YAKUTSK, Russia — Scientists have discovered the body of a 12,400 year old puppy in the Siberian permafrost ice, which belongs to an extinct species of dog. The body was found near the village of Tumat last year and scientists have now publicly revealed their findings on the canine, that they are calling the ‘Tumat Puppy’. The dog is the second frozen canine to be discovered in the area of Tumat with a well-preserved body. Scientists reveal that the body of the Tumat Puppy is about 70 to 80 percent preserved.
Due to the freezing conditions the body was in, the puppy still has his teeth and brain intact, which provides scientists with the opportunity to learn even more about the species. A group of scientists recently gathered to perform an autopsy on the mummified canine to try and extract information about life in that period of time. Evidence points to the notion that the dog was in fact a pet living in a human settlement at the time of his death.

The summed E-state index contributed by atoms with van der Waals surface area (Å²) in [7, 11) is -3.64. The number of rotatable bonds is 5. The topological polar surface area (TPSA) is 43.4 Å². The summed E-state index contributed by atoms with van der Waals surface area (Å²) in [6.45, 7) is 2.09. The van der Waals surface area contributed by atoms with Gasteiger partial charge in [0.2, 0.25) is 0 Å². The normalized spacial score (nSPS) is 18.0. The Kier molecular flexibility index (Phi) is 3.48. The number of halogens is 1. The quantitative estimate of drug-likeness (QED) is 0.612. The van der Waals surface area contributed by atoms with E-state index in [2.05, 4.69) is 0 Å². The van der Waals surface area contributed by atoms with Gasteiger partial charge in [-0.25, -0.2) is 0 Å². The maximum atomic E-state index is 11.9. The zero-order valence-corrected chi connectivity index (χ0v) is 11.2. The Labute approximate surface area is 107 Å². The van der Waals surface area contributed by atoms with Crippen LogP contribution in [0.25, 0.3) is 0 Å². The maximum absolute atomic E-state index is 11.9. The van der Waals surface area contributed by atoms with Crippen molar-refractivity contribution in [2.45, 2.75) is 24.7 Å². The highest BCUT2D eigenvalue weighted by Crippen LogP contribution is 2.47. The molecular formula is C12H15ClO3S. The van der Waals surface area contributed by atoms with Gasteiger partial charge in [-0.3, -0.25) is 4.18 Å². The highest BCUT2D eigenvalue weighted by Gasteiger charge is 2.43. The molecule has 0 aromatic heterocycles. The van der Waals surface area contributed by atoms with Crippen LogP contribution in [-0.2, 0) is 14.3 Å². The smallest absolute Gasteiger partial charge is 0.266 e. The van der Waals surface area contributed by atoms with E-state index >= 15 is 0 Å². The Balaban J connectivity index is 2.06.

One of the scientists in attendance at the autopsy, was controversial clone specialist, Hwang Woo-Suk, from South Korea. During the autopsy, Woo-Suk took samples from the canine body in hopes of bringing the extinct species back to life through cloning. However, given his history of little success with cloning other species, others believe that his chances of succeeding with the Tumat Puppy are very slim. Watch the autopsy in the video below to see the scientists examine the mummified carcass.